Celebrate the Feasts
|Book Title:||Celebrate the Feasts of the Old Testament in Your Own Home or Church|
|Artist:||Gene A. Getz (Designer)|
|Date Published:||March 1981|
|Publisher:||Bethany House Publishers; Unabridged Version edition|
2. Worship & Devotion
Christians celebrating Jewish holidays? Amazing, but true! Martha Zimmerman, a gentile Christian, has written a book entitled Celebrate the Feasts. Mrs. Zimmerman has included explanations of Hebrew terms, Scripture references, suggested family activities for various holidays, menus and even recipes! You’ll find it hard to believe that all this has come from a goyisheh kop (gentile mindset). The research Martha Zimmerman has done reflects a level of excellence in understanding our traditions which many Jewish parents would be proud to attain.
What reason could a gentile Christian have for taking so much time to learn how to celebrate Jewish holidays? The Bible instructs the believer to Train a child in the way he should go, and when he is old he will not turn from it” (Proverbs 22:6, NIV). It is not easy to teach children today about God, when much of what we know of him was recorded millennia ago in Scripture. The author has concluded that if the Bible commands parents to train their children, then the Bible must also provide a workable training manual, a solution to the challenge of relating the past to the present. Enter the feasts of Israel.
God commanded the children of Israel to observe his holy days that we, our children and our children’s children might remember the God of Abraham, Isaac and Jacob who he is and what he has done for us. Mrs. Zimmerman supplements the biblical mandates for the holidays with the warmth of Jewish tradition, as well as her own experiences.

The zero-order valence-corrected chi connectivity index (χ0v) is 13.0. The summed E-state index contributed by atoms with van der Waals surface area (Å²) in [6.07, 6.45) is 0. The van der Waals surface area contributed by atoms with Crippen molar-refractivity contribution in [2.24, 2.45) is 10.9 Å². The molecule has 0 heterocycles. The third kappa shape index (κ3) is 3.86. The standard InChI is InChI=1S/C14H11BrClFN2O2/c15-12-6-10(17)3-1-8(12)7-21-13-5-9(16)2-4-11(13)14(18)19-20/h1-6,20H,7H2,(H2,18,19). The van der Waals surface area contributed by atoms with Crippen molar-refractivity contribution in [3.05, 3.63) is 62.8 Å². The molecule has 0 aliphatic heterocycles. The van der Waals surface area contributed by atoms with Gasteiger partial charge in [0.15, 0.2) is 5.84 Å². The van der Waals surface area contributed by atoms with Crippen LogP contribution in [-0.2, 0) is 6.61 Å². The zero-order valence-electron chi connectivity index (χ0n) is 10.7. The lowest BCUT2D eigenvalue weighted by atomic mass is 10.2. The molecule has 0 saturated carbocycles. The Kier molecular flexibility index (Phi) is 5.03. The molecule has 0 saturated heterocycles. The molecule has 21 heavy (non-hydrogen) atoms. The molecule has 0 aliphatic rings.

The author explains that through celebration, “Your child can see, hear, smell, taste and feel the Word of God.” She believes that observing the holidays can teach your family that what God did in the past is important now. As the family learns who God is and how he has cared for his people, they will develop a hunger to know him better. Further, family bonds will be strengthened as parents and children enjoy one another in the time set aside especially for them to be together.
If gentile Christians can see the value in celebrating the Jewish holidays, how much more should we Jews? In fact, Celebrate the Feasts is just the sort of book you would expect to find in a Jewish bookstore, with one exception. Interwoven with instructions and explanations of observing the holidays, Mrs. Zimmerman shows that many of them have symbolism which she believes points to Jesus as the promised Messiah. Jewish believers in Jesus will find this book extremely helpful in solving the problem of raising their children as believers in Jesus without depriving them of their Yiddishkeit. Those who are not believers may be curious to see why Christians believe Jesus is the promised Messiah of Israel, and why they feel the church should take more of an interest in Jewish things.
Readers of Celebrate the Feasts will see that Martha Zimmerman has “done her homework.” The book begins with a chapter devoted to the Sabbath:
May I encourage you to take the time, if at all possible, to bake your own bread for Sabbath. Traditionally, the mother prays for each member of the family as she stirs the mixture, kneading in her love. Imagine how much better it tastes when you know Mother was praying for you as she worked the bread during the day!
The book provides many such interesting insights as well as practical guidelines to help Jews, Christians or Jewish Christians observe the feasts of Israel.